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September 6, 2016


Are you a student? New to Boston? Want to fight for social justice, but not sure where to plug in? Well, this will hardly be a comprehensive list, but here are some local activist organizations and campaigns that are worthy of your consideration. I’m only including groups that I’ve written about (and that I agree with in broad strokes) for the sake of brevity. But, rest assured, there are activist organizations for people of every political disposition hereabouts.

A few tips are in order for people new to grassroots political activism. Seek organizations that are open and welcoming, have a democratic internal process, play well with other groups, and treat students as equals regardless of age or experience. Avoid organizations that look at students as free labor, seem focused on hitting people up for money, don’t work with other groups, and have a very undemocratic internal process run by a small ruling clique. Also avoid outright cults masquerading as political activist groups. They exist. You’ll know you’ve run into one when you meet people whose entire lives seem to be directly controlled by their organization and who will not stop trying to recruit you even after you say “no.” In general, listen to your gut instinct when checking out an activist organization, and you’ll be fine.

Here’s the list.

Black Lives Matter

One of the most important and vibrant American political movements today. Leading the biggest fight against entrenched structural racism in decades. In the wake of an ongoing series of police shootings of Black people around the country. Different local nodes of the activist network have varying membership requirements. But if you can’t be a core member, BLM periodically calls for allies to join them in the streets. That will be your cue to step up. Just remember to check your privilege. Chapters in Boston and Cambridge.

350 Mass for a Better Future

If you’re down to stop global warming, this group has got you covered. It’s organized on the state, national, and international levels and doesn’t shy away from civil disobedience or legislative action. Its current big campaign is the Clean Money for Climate Pledge, asking “candidates running for state, federal and municipal office in Massachusetts [to] commit not to accept campaign contributions from executives, in-house lobbyists and others employed by the top ten climate-disrupting corporations.” Including BP, Chevron, ExxonMobil, and Shell.

Save Our Public Schools

Do you believe education is a right—not a privilege—in a democracy? Do you think that charter schools are a total scam designed to siphon public money into a variety of private pockets, and destroy public schools in the process? Well there’s an active fight against Question 2, an upcoming state ballot measure backed by very well-funded supporters determined to expand the number of charter schools in the Commonwealth. It’s called Save Our Public Schools (a.k.a. the “No on 2” campaign) and it’s spearheaded, as ever, by teachers unions—in this case, the Mass Teachers Association.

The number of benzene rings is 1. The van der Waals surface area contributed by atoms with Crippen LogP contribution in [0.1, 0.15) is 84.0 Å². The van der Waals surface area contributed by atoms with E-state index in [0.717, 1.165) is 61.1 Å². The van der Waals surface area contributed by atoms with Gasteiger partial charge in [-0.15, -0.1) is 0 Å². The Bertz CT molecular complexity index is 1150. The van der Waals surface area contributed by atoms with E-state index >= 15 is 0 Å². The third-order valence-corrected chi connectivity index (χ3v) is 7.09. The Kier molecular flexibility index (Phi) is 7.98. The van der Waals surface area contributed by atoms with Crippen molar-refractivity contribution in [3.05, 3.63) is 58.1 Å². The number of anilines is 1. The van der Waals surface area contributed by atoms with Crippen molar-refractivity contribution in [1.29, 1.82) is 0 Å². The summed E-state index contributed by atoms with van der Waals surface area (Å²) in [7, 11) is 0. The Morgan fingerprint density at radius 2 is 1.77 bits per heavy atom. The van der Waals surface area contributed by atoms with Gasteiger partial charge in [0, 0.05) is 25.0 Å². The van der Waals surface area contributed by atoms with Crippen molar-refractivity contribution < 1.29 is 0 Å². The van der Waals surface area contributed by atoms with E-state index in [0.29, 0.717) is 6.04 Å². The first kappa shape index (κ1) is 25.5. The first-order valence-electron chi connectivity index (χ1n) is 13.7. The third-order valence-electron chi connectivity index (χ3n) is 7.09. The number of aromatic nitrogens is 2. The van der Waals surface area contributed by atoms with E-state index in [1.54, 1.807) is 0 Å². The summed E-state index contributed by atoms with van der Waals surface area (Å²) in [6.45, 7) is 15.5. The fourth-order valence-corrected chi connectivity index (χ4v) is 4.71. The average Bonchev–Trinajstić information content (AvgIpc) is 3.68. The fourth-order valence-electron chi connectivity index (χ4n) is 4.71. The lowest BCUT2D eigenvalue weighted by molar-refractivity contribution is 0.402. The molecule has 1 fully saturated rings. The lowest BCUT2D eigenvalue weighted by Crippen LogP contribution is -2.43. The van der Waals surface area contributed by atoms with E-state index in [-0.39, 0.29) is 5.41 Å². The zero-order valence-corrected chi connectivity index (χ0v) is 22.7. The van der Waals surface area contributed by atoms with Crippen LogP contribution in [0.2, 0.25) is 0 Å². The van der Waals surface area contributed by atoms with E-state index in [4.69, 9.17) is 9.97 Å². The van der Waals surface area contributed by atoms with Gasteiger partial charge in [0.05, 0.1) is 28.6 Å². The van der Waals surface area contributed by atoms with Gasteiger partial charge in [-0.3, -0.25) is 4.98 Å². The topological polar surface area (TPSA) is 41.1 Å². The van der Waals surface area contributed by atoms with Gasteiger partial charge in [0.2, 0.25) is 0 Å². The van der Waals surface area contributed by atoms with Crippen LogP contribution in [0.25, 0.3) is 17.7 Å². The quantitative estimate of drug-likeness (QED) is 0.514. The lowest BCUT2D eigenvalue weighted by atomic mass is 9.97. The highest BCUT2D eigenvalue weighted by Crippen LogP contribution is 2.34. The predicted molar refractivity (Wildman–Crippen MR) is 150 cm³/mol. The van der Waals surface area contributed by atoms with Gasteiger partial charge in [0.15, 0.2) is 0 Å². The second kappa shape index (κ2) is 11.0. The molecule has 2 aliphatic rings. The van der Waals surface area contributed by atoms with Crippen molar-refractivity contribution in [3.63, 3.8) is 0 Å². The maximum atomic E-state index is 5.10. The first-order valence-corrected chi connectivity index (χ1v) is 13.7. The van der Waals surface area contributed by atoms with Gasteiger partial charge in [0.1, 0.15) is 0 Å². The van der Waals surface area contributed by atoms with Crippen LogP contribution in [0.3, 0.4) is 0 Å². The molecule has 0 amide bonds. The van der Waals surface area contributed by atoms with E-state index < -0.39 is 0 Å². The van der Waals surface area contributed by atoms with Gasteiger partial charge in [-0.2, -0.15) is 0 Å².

Make GE Pay

Since the City of Boston and Commonwealth of Massachusetts announced their plans to dump at least $270 million on General Electric—one of the largest and nastiest multinational corporations in the world—in exchange for moving its world headquarters to the Hub, there’s been been a good deal of discontent brewing in communities around the state. Largely in opposition to local and state government handing huge wads of public cash to a tremendously wealthy company with plenty of skeletons in local closets—in a period of savage budget cuts to critical social programs. The Make GE Pay coalition formed last spring to try to stop the deal, and is looking to get in gear this fall after some early public actions.

encuentro 5

Can’t decide which campaign excites you the most? Why choose? This movement building space right off the Park Street T stop has a mission to get social justice activists “better networked, better resourced, and better organized.” Home to several important nonprofits, and a regular meeting place for dozens of activist groups, if you can’t find a campaign that interests you here then you may wish to reconsider your aspiration to be politically active.

That’s enough to get you started. Have fun. Fight the power. And be careful out there.

Full Disclosure: 350 Mass is a member of my organization’s Community Advisory Board, and encuentro 5 was launched by colleagues at my former nonprofit, Mass Global Action.


Apparent Horizon is syndicated by the Boston Institute for Nonprofit Journalism. Jason Pramas is BINJ’s network director. Copyright 2016 Jason Pramas. Licensed for use by the Boston Institute for Nonprofit Journalism and media outlets in its network.

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August, 29, 2016


Introductory Note by Jason Pramas, Boston Institute for Nonprofit Journalism: For the growing number of American students who come from “non-traditional” (read “Black, Latina/o, Asian, Native American, immigrant, and/or poor”) backgrounds, getting into a university — let alone graduating— remains extremely difficult. All too many colleges — especially elite Ivy League and Seven Sisters schools — simply were not designed to deal with students who weren’t white, wealthy, and WASP. They were designed to exclude them. Things have changed over the past half century after much struggle by university students, faculty, and staff of good conscience (together with off-campus allies) across the country, but not nearly enough in some important respects. So it was disappointing to read last week’sBoston Globe editorial, “Smith College activists cry wolf over bigotry.” In which the immensely privileged editorial board of a major newspaper told a group of students of color at the Smith College School for Social Work — a co-ed graduate program — that they were out of line for protesting racism at their school. Specifically, letters to the Smith administration written by one of their department chairs and an anonymous group of their adjunct faculty. Both stating that many social work students of color should never have been admitted to the college. Globe reporter Laura Krantz took a more balanced look at the Smith situation earlier this week, but that doesn’t excuse the newspaper’s editors for choosing to call the Smith students out for special disfavor without giving them a chance to respond in print. By way of corrective, I thought it was important to reach out to the Smith College School for Social Work student protesters and let them speak for themselves. They graciously agreed to write a response to the Globe editorial, and I now publish it here in the public interest. Read on …